According to Taste Atlas, Pasta alla Carbonara directly ranks n. 2 in the top ten World famous Italian pasta dishes, just after Tagliatelle al Ragù , or best known as “Tagliatelle alla Bolognese”.
Like many other traditional dishes, a veil of mystery is wrapped around the origins of this tasty dish.
Let’s unveil the most popular stories on the creation of this masterpiece of Italian cooking.
Unveiling the mystery throughout history and traditions
It is hard to establish the “Carbonara sauce” origin because there is no written record until 1950.
Still, a similar sauce was mentioned already in 1839 in Ippolito Cavalcanti’s Neapolitan cookbook: cheese, raw eggs, and melted lard.
Furthermore, in the nearby Region of Lazio, a very popular way to eat past was with Cacio cheese and eggs (Cacio e ova).
Could our beloved sauce be an evolution of those two well-known regional recipes until someone found the perfect balance among all the ingredients?
And by perfection, we mean that the ending result must be when the eggs embrace the pasta without getting sticky and dry, neither without being runny and raw.
Could “Carbonara” be linked to the name of those who were consuming it the most?
In Rome, Coal workers are called “Carbonari,” hence the rich sauce made of cheese, eggs, and “guanciale” would have been perfect for sustaining them during a long day in the mine. The dash of black pepper on the top could remind the soot stains on the workers ‘clothes.
Or could it be the first attempt of an Italian-American fusion kitchen?
It was 1944 during the Allied liberation of Rome, and fresh food was scarce at the time, and often pasta was served with very few ingredients, if not straight.
American GI’s started adding their K ration ( a ration of bacon and powder egg) to plain Spaghetti. The combination was immediately a hit for both the Americans and the Italians, and it became famous all over the territory.
The National Newspaper LA STAMPA published in 1950 the first article mentioning a host in Trastevere who welcomed American officers serving them spaghetti carbonara.
Spaghetti alla Carbonara became an international success, as in 1954 British author Elizabeth David described them in her book “Italian Food.”
Once again, the recipe got adjusted throughout time by substituting fresh ingredients and finding that perfect balance mentioned previously.
How to make the perfect Spaghetti alla Carbonara
Nowadays, there are several versions of Carbonara Sauce, and many chefs around the World are trying to come up with new combinations to cherish everyone’s palate, including vegetarians.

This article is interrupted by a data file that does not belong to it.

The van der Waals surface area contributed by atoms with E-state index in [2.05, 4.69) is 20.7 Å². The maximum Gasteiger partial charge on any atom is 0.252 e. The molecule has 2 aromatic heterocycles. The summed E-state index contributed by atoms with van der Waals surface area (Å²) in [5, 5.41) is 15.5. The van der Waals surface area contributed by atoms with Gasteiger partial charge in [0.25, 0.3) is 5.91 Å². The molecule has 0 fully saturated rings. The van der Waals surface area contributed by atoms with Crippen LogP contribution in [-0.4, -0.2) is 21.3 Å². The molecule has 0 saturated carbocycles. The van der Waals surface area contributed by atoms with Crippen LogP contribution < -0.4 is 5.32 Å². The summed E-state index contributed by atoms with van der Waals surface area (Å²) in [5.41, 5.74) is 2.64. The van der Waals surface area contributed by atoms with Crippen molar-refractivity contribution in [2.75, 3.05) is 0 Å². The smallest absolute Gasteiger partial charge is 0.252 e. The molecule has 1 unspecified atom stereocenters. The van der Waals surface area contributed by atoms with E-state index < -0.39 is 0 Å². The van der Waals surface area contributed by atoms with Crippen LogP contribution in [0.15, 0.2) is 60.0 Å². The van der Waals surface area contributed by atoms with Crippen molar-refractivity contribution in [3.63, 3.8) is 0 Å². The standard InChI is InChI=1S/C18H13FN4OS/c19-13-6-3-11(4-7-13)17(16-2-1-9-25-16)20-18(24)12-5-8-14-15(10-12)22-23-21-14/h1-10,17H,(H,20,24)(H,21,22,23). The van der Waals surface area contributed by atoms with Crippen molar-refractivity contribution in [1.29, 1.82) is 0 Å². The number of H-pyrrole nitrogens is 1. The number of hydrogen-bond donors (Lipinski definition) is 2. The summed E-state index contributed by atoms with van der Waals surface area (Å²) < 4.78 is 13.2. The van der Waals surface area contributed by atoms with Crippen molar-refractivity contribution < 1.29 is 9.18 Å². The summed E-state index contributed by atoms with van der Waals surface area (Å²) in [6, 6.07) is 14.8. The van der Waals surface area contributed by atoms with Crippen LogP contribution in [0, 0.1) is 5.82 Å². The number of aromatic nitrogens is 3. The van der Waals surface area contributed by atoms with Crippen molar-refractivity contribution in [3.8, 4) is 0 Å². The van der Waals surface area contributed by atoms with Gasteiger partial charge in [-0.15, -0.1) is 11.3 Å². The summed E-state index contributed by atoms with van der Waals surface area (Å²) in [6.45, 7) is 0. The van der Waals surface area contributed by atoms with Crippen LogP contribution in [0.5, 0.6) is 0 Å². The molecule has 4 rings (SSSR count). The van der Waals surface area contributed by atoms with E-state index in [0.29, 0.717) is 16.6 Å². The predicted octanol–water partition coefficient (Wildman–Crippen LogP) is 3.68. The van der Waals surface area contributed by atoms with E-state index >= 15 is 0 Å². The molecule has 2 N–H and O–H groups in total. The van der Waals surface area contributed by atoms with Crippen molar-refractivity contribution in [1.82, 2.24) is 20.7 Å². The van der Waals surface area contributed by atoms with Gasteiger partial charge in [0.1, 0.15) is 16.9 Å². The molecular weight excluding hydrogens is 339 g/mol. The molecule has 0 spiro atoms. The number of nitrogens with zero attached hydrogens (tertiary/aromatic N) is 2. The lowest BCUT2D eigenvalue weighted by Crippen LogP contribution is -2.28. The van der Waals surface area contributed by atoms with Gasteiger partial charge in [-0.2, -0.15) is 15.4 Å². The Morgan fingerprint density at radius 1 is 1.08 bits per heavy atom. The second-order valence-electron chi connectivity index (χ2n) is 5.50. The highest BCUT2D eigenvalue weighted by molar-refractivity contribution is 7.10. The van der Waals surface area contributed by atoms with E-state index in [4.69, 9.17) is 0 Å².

However, if you want to taste the original Italian Carbonara, there are a few strict rules to follow!
- Choose the right pasta, such as Spaghetti or Linguine.
- Use only guanciale (an Italian cured meat from pork cheek)
- Use only yolks
- Use only Pecorino cheese.
- Black pepper must be freshly grounded.
- It’s strictly forbidden to use onions, garlic, mushrooms, or cream!
Now that you know the rules, let’s go to the kitchen to put them into action and delight our taste buds.
- 350 g (12 oz) of spaghetti
- 200 g (7 oz) of guanciale
- 4 yolks
- 100 g (3,50 oz) of grated Pecorino Romano cheese
- Black Pepper
- Put a large pot of water to boil with a pinch of salt. Once the water is boiling, throw in your Spaghetti. Set your timer to a couple of minutes earlier than the suggested cooking time so that you can have your pasta “al dente.”
- Meanwhile, dice your guanciale and fry it until it gets really crispy.
- Grate your pecorino cheese and mix it with the raw yolks, salt, and a dash of fresh pepper.
- Drain your Spaghetti, leaving some boiling water on the side.
- Pour the Spaghetti into the pan with your fried guanciale, for a maximum of 2 minutes, then take them off the fire.
- Now add your mixture of yolks and cheese and some boiling water and keep on stirring very fast!
- Serve immediately with some extra grated Pecorino and a dash of freshly grounded pepper.
Did you know that since 2017, on April 6th, the Italian Association of Confectionery and Pasta Industries and the International Pasta Organization created National Carbonara Day?
Now that you know the history, the right ingredients, and the know-how, you can surprise your family and friends and celebrate this fantastic World loved pasta!